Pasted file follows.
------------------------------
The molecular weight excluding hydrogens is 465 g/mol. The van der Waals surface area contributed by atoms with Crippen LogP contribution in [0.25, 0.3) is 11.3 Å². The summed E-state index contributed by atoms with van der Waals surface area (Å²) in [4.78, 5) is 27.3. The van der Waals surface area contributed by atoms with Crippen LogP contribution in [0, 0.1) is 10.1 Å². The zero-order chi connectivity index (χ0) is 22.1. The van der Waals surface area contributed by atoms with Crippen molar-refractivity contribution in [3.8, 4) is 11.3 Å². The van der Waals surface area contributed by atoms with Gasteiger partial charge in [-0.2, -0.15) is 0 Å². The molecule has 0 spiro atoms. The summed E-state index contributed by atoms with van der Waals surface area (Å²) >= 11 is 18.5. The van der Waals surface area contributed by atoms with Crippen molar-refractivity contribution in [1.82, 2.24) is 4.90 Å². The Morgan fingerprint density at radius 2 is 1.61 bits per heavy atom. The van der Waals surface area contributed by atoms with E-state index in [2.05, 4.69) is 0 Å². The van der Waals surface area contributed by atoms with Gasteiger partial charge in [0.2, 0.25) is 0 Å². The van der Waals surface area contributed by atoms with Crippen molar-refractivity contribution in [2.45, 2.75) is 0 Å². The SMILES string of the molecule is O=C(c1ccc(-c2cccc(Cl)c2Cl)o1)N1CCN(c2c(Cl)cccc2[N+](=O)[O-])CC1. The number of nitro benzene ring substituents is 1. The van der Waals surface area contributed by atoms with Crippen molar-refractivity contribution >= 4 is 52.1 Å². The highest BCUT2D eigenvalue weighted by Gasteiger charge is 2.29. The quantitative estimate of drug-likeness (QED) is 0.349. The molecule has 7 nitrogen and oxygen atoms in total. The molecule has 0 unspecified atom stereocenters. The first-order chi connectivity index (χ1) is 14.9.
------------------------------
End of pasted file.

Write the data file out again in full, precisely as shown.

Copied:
The molecular weight excluding hydrogens is 465 g/mol. The van der Waals surface area contributed by atoms with Crippen LogP contribution in [0.25, 0.3) is 11.3 Å². The summed E-state index contributed by atoms with van der Waals surface area (Å²) in [4.78, 5) is 27.3. The van der Waals surface area contributed by atoms with Crippen LogP contribution in [0, 0.1) is 10.1 Å². The zero-order chi connectivity index (χ0) is 22.1. The van der Waals surface area contributed by atoms with Crippen molar-refractivity contribution in [3.8, 4) is 11.3 Å². The van der Waals surface area contributed by atoms with Gasteiger partial charge in [-0.2, -0.15) is 0 Å². The molecule has 0 spiro atoms. The summed E-state index contributed by atoms with van der Waals surface area (Å²) >= 11 is 18.5. The van der Waals surface area contributed by atoms with Crippen molar-refractivity contribution in [1.82, 2.24) is 4.90 Å². The Morgan fingerprint density at radius 2 is 1.61 bits per heavy atom. The van der Waals surface area contributed by atoms with E-state index in [2.05, 4.69) is 0 Å². The van der Waals surface area contributed by atoms with Gasteiger partial charge in [0.2, 0.25) is 0 Å². The van der Waals surface area contributed by atoms with Crippen molar-refractivity contribution in [2.45, 2.75) is 0 Å². The SMILES string of the molecule is O=C(c1ccc(-c2cccc(Cl)c2Cl)o1)N1CCN(c2c(Cl)cccc2[N+](=O)[O-])CC1. The number of nitro benzene ring substituents is 1. The van der Waals surface area contributed by atoms with Crippen molar-refractivity contribution >= 4 is 52.1 Å². The highest BCUT2D eigenvalue weighted by Gasteiger charge is 2.29. The quantitative estimate of drug-likeness (QED) is 0.349. The molecule has 7 nitrogen and oxygen atoms in total. The molecule has 0 unspecified atom stereocenters. The first-order chi connectivity index (χ1) is 14.9.